Gamma is a Dark Horse one-shot about a once-great hero turned sad sack loser, and his attempt to reclaim lost glory . . . kind of. Co-written by Ulises Farinas and Erick Freitas, and drawn by Farinas, Gamma first appeared as a three-part story in Dark Horse Presents #18, #19, and #20. If you missed the story in those books, here is your chance to meet Dusty Ketzchemal, a cowardly, lecherous, aimless has-been who now makes a living by letting strangers punch him in the face for being the world’s biggest coward. If that sounds ridiculous to you, then hold on, because things get even weirder, and sadder, and funnier. Turns out Dusty used to be the best monster trainer in all of the Monster League, and so when the monsters got out of hand, the government called him in to save the day. Only he couldn’t, and now, in a world that doesn’t have much else to focus on other than its past failure, he is the subject of ridicule.
Conan Volume 14: The Death collects issues seven through twelve of acclaimed writer Brian Wood’s adaptation of Conan creator Robert E. Howard’s story Queen of the Black Coast. A staple in comics, Wood has created and written innumerable series, from the thought-provoking Demo (with art also by Becky Cloonan) to the hard-hitting DMZ and the savage, unbridled Northlanders to the politically potent The Massive, currently being released by Dark Horse. And, these are just a few of the most well-known series he has created. In other words, Brian Wood knows comics, and he knows characters, too. And, with a title like Conan the Barbarian, knowing characters is incredibly important, because if a writer doesn’t know how to create characters, Conan may easily slip into the broad strokes of pop culture tropes – all heaving muscles and swinging swords, with nary any dialogue or resonance to be found. Luckily, Brian Wood is interested in telling a complex and intriguing tale, and one steeped in more emotion than some would think possible for someone of Conan’s ilk, especially someone only associated with the cinematic representations of the barbarian.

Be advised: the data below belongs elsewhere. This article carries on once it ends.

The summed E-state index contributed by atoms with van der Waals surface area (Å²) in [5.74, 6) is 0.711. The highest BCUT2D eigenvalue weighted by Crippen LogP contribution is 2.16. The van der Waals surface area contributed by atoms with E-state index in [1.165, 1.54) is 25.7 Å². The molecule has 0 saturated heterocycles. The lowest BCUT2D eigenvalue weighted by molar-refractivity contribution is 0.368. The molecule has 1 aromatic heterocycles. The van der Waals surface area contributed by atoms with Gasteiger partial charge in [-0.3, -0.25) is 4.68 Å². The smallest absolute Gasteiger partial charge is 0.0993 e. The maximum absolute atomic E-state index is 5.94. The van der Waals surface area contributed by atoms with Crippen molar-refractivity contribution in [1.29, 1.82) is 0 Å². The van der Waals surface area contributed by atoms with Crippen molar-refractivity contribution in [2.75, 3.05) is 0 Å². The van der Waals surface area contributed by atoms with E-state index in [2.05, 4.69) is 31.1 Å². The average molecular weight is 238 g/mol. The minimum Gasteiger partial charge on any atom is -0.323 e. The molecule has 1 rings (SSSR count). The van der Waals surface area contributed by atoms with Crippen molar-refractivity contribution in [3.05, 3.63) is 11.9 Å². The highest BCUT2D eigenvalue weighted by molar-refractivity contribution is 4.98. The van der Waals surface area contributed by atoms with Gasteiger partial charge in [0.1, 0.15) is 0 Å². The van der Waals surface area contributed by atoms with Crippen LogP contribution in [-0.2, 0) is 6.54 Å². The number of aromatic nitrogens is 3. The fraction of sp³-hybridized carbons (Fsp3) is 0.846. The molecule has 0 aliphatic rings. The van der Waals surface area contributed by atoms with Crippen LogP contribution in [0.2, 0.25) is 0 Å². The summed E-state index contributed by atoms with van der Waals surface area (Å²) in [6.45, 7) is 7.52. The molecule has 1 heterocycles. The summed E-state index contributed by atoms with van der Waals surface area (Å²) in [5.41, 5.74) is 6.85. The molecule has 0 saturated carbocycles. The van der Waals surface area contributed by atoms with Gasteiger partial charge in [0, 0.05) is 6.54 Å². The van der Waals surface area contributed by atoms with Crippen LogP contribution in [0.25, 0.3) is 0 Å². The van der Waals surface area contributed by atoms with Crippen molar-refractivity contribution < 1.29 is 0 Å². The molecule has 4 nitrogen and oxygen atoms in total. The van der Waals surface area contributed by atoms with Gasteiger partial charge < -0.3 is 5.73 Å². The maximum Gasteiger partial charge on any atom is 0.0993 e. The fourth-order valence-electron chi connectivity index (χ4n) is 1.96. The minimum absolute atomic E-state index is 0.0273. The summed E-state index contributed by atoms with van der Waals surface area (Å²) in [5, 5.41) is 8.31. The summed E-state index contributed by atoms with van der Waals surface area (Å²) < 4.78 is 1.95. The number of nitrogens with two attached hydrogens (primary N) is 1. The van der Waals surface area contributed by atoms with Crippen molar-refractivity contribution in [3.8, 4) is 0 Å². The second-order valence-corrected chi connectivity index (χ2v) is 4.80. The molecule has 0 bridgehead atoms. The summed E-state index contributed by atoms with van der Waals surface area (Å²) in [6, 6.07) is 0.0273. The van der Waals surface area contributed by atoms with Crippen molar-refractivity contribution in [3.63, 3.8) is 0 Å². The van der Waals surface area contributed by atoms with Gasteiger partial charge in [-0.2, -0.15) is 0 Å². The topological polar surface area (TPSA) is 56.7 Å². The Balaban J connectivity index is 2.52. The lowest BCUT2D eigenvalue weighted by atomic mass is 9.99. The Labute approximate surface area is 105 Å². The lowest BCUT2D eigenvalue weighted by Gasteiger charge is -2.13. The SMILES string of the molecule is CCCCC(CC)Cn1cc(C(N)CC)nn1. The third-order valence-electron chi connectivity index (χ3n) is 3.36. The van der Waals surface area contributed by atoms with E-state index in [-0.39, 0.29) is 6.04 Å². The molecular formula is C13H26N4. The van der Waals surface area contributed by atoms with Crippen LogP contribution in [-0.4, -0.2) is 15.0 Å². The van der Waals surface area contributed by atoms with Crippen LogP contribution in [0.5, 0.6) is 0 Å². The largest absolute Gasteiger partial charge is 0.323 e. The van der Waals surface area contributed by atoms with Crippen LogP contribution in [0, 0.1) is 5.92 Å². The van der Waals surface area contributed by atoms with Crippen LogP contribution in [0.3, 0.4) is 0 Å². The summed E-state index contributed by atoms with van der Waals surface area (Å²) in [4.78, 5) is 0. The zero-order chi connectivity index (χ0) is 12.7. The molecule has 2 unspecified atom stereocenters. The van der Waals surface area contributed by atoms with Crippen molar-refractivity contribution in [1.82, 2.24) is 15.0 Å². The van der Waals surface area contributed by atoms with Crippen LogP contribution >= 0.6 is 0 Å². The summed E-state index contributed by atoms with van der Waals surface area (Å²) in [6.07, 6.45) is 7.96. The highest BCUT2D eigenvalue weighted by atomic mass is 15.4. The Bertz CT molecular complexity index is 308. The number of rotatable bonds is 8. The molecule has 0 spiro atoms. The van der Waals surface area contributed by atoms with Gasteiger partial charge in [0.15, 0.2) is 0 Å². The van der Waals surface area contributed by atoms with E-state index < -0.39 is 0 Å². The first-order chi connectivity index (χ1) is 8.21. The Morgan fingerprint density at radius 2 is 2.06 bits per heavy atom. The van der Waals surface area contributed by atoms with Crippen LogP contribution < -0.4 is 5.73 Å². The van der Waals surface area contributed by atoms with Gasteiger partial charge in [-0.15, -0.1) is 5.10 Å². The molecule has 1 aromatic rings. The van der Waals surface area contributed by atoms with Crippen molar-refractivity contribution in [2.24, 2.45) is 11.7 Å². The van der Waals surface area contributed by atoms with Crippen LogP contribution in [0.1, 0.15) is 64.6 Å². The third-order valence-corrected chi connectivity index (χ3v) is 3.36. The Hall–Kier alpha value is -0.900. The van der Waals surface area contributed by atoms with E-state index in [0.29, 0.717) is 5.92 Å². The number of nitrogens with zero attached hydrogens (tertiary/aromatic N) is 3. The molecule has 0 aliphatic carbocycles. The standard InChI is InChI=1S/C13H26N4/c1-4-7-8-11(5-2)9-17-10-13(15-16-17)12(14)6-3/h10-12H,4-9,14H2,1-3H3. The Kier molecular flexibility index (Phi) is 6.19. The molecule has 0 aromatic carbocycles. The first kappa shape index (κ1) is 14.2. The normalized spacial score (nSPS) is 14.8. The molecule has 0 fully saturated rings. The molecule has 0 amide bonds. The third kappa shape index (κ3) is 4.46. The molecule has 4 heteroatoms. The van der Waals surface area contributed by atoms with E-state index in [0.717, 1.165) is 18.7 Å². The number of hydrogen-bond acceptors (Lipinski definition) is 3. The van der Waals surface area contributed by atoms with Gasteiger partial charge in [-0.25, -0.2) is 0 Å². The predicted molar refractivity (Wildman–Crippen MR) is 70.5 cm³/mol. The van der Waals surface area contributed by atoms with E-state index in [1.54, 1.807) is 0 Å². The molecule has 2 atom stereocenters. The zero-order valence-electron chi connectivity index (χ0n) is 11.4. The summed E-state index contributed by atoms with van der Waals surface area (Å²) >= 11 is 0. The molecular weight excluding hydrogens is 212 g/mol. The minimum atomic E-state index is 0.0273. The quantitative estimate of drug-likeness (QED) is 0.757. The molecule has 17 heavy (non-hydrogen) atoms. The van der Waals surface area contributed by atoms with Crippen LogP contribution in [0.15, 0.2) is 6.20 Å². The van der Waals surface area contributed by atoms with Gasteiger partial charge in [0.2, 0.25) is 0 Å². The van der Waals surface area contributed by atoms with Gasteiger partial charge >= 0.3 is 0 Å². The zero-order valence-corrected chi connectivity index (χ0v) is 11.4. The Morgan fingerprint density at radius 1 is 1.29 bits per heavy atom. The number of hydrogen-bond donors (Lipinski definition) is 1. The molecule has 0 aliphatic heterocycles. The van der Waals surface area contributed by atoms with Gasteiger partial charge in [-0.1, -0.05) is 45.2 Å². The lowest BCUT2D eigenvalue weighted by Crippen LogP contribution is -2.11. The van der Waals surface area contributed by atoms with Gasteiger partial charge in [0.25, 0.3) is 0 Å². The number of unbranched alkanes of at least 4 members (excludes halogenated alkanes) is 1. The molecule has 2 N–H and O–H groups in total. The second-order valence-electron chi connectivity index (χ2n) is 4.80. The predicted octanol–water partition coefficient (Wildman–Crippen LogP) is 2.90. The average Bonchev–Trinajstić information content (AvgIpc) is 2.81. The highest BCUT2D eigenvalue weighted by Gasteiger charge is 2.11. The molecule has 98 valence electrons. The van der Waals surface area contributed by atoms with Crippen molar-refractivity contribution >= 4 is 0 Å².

Dream Thief is a dark, gritty, violent, and engaging new comic from Dark Horse, created and written by Jai Nitz, with art and letters by Greg Smallwood. The story is a simple, fascinating one and once you start reading, it is honestly hard to put down. Deadbeat John Lincoln isn’t that nice of a guy, or that bad of a guy, but rather falls into a nascent middle ground, a guy who complains that everything is against him, without really trying to do anything about it. He has a girlfriend who is upset at him, a sister who is upset at him, and a best friend who is there to listen, and drink with him. John’s status quo is inaction; that is until he wakes up wearing an Aboriginal mask he nonchalantly suggested stealing from the museum he visited the night before. Turns out he must have actually stolen it, but he has no memory of stealing it or anything after the museum. As his memory slowly returns, he remembers a very important detail: he killed someone last night, and properly disposed of the body, too. Except it wasn’t John that did the killing, it was the mask. When he falls asleep, the mask, imbued with the ghost of someone who has been murdered, takes over his body and seeks justice on those who got away. John becomes an unwilling instrument of justice, a justice that takes matters into its own hands to see wrongs righted.
Paging through The Legend of Korra: The Art of the Animated Series, Book One: Air reminded me with each amazing sketch, character drawing, and spectacular painting how much I love this show, and I find myself once again bursting to tell everyone who hasn’t seen it to go out and watch it right now. Goosebumps were a common occurrence when I watched The Legend of Korra. The animation and environments were incredible, filled with real, fully-fleshed out, human characters moving fluidly through a solid and exhilarating story, a story that wasn’t afraid to be dark, and to deal with intense, troubling situations and emotions. All of the elements that made The Legend of Korra one of the most riveting and poignant shows on television, and I mean the entirety of television, not just among cartoons, are on full display here, and one can understand how such a phenomenal show came to be: it was through hard work, creative ingenuity, and tireless talent, wrapped up in a team of artists, designers, and animators (storytellers all) that truly respect, trust, and believe in one another, and each one working toward the same goal of animated and storytelling excellence.
Though their last movie was Ghostbusters 2 in 1989, the Ghostbusters have become a permanent staple in popular culture, and we all know and love the paranormal antics of Peter Venkman, Egon Spengler, Ray Stantz, Winston Zeddemore, and their long-suffering secretary Janine Melnitz. Over the years, there have been Ghostbusters cartoons and video games, and I am sure some fan fiction, too. Now, IDW has revitalized The Ghostbusters through the realm of comics, and, in a way, they’ve done it twice. The New Ghostbusters is a new, ongoing title that picks up where IDW’s initial sixteen issue Ghostbusters series left off, and this collection of the first four issues is loads of spooky fun.